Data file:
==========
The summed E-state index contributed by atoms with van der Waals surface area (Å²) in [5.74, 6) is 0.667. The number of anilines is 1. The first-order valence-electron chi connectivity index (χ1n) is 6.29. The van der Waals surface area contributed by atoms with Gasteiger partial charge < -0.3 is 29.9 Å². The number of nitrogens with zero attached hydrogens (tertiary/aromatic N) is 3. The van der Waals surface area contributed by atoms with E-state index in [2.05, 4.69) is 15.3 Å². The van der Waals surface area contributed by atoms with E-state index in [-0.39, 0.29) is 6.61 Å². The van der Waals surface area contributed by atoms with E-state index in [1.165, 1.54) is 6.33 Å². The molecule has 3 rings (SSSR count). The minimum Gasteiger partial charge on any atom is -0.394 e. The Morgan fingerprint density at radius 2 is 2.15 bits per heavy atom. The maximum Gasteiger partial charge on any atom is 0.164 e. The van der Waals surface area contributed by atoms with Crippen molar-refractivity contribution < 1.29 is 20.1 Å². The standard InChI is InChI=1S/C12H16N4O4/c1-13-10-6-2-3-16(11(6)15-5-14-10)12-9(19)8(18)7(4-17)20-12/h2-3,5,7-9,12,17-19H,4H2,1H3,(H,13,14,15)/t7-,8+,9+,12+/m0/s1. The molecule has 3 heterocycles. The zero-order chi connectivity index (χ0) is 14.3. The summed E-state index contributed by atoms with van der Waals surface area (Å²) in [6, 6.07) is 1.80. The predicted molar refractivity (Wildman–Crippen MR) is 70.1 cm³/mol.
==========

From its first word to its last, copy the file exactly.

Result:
The summed E-state index contributed by atoms with van der Waals surface area (Å²) in [5.74, 6) is 0.667. The number of anilines is 1. The first-order valence-electron chi connectivity index (χ1n) is 6.29. The van der Waals surface area contributed by atoms with Gasteiger partial charge < -0.3 is 29.9 Å². The number of nitrogens with zero attached hydrogens (tertiary/aromatic N) is 3. The van der Waals surface area contributed by atoms with E-state index in [2.05, 4.69) is 15.3 Å². The van der Waals surface area contributed by atoms with E-state index in [-0.39, 0.29) is 6.61 Å². The van der Waals surface area contributed by atoms with E-state index in [1.165, 1.54) is 6.33 Å². The molecule has 3 rings (SSSR count). The minimum Gasteiger partial charge on any atom is -0.394 e. The Morgan fingerprint density at radius 2 is 2.15 bits per heavy atom. The maximum Gasteiger partial charge on any atom is 0.164 e. The van der Waals surface area contributed by atoms with Crippen molar-refractivity contribution < 1.29 is 20.1 Å². The standard InChI is InChI=1S/C12H16N4O4/c1-13-10-6-2-3-16(11(6)15-5-14-10)12-9(19)8(18)7(4-17)20-12/h2-3,5,7-9,12,17-19H,4H2,1H3,(H,13,14,15)/t7-,8+,9+,12+/m0/s1. The molecule has 3 heterocycles. The zero-order chi connectivity index (χ0) is 14.3. The summed E-state index contributed by atoms with van der Waals surface area (Å²) in [6, 6.07) is 1.80. The predicted molar refractivity (Wildman–Crippen MR) is 70.1 cm³/mol.